The Last Conquests and Death of Cyrus the Great

Queen Tomyris being presented the head of Cyrus the Great - Painting by Peter Paul Rubens
Queen Tomyris being presented the head of Cyrus the Great

They say that two things are certain in life: death and taxes. If you’re the emperor of the most powerful empire that the world has ever known, you probably don’t have to pay taxes. You will no doubt have to face death. And so too it was with Cyrus the Great, the Achaemenid King of Persia (Iran).

Up until then, Cyrus had become the King of both the Persians and the Medes and gone on to bring the wealthy Kingdom of Lydia and the once mighty empire of Babylon under his control. He had plans to bring Egypt into his realm as well but before this, Cyrus decided to solidify the eastern borders of his empire. He ventured again towards the east (it is most likely that he had already conquered parts of these regions before his Babylonian campaign) across the Oxus River into Transoxiana, parts of what now make up the Central Asian states of Afghanistan, Uzbekistan, Turkmenistan, Tajikistan, and southern Kazakhstan. Somewhere along the Jaxartes River (also known as the Syr Darya), Cyrus founded a city called Cyropolis that would be the easternmost extent of his empire. It was close to this area that the Greek historian Herodotus claims that the Persians met a Scythian tribe known as the Massagetae who were ruled by a woman, Queen Tomyris. Cyrus demanded the surrender of the Massagetae and Queen Tomyris, with the later refusing. Herodotus tells us that he even asked for her hand in marriage so as annex her domain diplomatically. Tomyris however declined, making war inevitable. Led by her son Spargagises, the Queen sent a her army out to meet Cyrus head on.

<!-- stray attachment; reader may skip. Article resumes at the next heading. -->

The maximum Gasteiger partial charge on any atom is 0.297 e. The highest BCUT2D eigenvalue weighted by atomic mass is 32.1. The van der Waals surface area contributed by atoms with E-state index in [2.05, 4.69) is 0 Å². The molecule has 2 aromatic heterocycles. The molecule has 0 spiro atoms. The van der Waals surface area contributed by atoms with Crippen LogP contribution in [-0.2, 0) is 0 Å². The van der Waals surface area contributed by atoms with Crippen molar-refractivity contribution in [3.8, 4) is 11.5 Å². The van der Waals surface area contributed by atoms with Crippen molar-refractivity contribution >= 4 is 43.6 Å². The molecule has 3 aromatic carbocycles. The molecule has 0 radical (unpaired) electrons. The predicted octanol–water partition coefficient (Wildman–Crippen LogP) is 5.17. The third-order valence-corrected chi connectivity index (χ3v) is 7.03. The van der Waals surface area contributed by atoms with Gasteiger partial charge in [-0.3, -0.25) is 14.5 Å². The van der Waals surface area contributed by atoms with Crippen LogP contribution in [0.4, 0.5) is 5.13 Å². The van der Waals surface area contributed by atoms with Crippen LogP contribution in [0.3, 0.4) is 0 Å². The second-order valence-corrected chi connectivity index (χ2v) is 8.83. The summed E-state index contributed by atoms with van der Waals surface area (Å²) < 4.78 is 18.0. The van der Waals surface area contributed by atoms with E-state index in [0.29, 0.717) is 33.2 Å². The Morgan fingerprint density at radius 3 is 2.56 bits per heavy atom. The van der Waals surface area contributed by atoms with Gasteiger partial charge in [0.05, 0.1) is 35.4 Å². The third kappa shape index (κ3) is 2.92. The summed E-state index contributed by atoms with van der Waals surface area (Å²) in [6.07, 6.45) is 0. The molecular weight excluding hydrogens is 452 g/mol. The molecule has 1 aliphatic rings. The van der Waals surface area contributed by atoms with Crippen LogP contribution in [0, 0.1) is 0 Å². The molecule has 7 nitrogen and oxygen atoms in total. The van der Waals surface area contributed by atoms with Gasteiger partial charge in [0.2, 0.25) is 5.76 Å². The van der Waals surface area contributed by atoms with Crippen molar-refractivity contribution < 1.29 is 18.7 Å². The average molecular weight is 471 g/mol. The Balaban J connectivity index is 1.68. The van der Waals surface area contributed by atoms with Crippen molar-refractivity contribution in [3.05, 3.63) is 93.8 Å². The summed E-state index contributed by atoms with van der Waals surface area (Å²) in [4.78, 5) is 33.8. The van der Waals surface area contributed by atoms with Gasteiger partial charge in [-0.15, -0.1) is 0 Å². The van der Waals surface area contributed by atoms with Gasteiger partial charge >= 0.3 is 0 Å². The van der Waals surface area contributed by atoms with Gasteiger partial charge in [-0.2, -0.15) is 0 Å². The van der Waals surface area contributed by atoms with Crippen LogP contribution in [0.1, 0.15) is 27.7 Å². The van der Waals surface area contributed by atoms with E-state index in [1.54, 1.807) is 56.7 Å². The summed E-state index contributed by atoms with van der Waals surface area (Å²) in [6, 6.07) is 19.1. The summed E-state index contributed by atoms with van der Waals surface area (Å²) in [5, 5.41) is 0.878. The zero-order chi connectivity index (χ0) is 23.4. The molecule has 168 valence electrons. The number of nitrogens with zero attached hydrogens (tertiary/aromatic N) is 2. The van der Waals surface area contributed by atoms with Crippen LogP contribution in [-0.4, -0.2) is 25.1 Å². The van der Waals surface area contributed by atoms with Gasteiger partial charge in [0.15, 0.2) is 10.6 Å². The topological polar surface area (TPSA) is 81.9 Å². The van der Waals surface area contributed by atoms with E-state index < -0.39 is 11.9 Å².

Queen Tomyris being presented the head of Cyrus the Great
Queen Tomyris being presented the head of Cyrus the Great

The Persians though had a plan. Herodotus’ tale goes that Cyrus’ advisers, Croesus among them, advised him to lay a trap for the Massagetae by feigning retreat and abandoning their camp with bottles of wine and food for a feast. After most of the men including Spargagises, were in a drunken stupor, the Persians attacked and took many of the Massagetae prisoner. Being the general of the army and the son of Queen Tomyris, Spargagises convinced Cyrus to have him untied. Cyrus, who was known to be an honorable and merciful king, granted Spargagises his wish. Once free though, Spargagises took his own life rather than remain a prisoner.

When news of the apparent suicide reached Queen Tomyris, she was outraged and put together another force to avenge the death of her son. In the second battle that ensued, the Massagetae routed the Persian forces and Cyrus was killed. Tomyris is said to have taken Cyrus’ corpse and beheaded it, sending it back to the Persians in a wine-filled bag.

Tomb of Cyrus the Great in the province of Fars, Iran.

Herodotus admits to having heard of other tales of Cyrus’ death, though this one to him appeared to be the most plausible.

The Greek Physician-Historian Ctesias also has a similar version to that of Herodotus. However instead of the Massagetae, he claims that Cyrus’ last battle was against a people called the Derbicae. They too lived on the steppes of Central Asia. In his book Persika, Ctesias claims that Cyrus’ was wounded in battle against the Derbicae but eventually was able to defeat them with the help of his Saka, a.k.a. Scythian, allies. As he laid dying, Cyrus appointed his elder son Cambyses to succeed him and gave governorship of Bactria, Chorasmia, Parthia, and Carmania to his younger son Tanyoxarces (who Herodotus calls Smerdis and will become a problem for Cambyses later on).

What we do know is that after Cyrus’ death, his body was taken back to the Persian capital of Pasargadae and buried in a relatively modest tomb, one which Cyrus is said to have designed himself.

Cyrus was succeeded by his son Cambyses, who carried out his father’s wish to conquer Egypt.

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